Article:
Philadelphia is a beautiful city but we don’t do so well with snow!

Memories:

  • The Diary: When going through the house and sorting through the memorabilia, one of the most romantic, insightful and relevant finds was Rhoda’s diary which began two days before her wedding.  Last week I mentioned that Rhoda and Bob had 2 days to plan their wedding.  In case that seems like an exaggeration, here’s the evidence.  This family treasure which was previously unseen by her children details their wedding and their experiences being re-united after  a war kept then apart for 16 months.  Respecting Rhoda’s privacy, even after death, I must resist my urge to post the full loving account of Bob and Rhoda’s life.  That said, the opening statement in the diary is so humorous or cute that it’s hard to refrain from sharing it.  I can hear my father-in-law say “…breezing in Friday late”.  Most of us can’t imagine planning a wedding in 2 days but they did it.  BTW, July 19th was a Thursday and they married on Saturday.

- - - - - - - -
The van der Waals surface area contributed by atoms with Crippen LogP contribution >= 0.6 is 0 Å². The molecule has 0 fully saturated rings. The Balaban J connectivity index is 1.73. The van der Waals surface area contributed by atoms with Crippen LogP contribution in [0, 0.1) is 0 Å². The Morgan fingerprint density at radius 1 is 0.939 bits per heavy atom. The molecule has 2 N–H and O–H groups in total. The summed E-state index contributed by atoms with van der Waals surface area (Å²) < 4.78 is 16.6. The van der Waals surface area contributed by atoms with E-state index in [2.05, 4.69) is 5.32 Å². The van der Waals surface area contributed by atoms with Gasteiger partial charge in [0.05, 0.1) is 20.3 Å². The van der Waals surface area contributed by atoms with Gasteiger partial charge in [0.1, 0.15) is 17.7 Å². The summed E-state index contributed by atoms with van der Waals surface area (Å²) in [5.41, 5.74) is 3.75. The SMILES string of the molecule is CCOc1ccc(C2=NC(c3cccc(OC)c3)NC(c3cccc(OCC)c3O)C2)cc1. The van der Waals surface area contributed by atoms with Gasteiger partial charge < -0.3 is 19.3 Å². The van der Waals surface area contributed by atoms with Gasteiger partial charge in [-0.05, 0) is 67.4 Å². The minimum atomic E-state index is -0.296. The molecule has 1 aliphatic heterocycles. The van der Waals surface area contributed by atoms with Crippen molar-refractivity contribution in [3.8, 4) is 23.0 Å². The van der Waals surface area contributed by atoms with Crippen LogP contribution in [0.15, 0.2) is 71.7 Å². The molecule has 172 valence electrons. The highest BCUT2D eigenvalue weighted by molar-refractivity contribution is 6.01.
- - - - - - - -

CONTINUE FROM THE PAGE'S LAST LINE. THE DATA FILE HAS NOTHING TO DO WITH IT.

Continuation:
More than a page in a diary: The beginning of 60 yrs of marriage

  • World War II Hankies: One of the sweetest memories was Rhoda’s collection of hankies (handkerchiefs) she received as gifts from Robert while he was in mainland Europe.  These were another treasure which family members knew about but really hadn’t seen often.  We learned from Rhoda’s cleaning person that Rhoda recently brought them out, laid them on her bed and told her the story that went with each one.  Unfortunately those stories are now lost forever.  Most of the handkerchiefs seem to have been souvenir quality – made of rayon or ? shiny fabric.  Possibly some of you are more familiar with this WWII phenomenon of sending handkerchiefs to one’s loved ones – if so, please leave a comment below.

WWII Souvenir Handkerchiefs

In a future post, I’ll also detail the wedding dress, which 25 years ago was re-fashioned and worn by my sister-in-law,  which has it’s own story, and is more consistent with the purpose of this blog.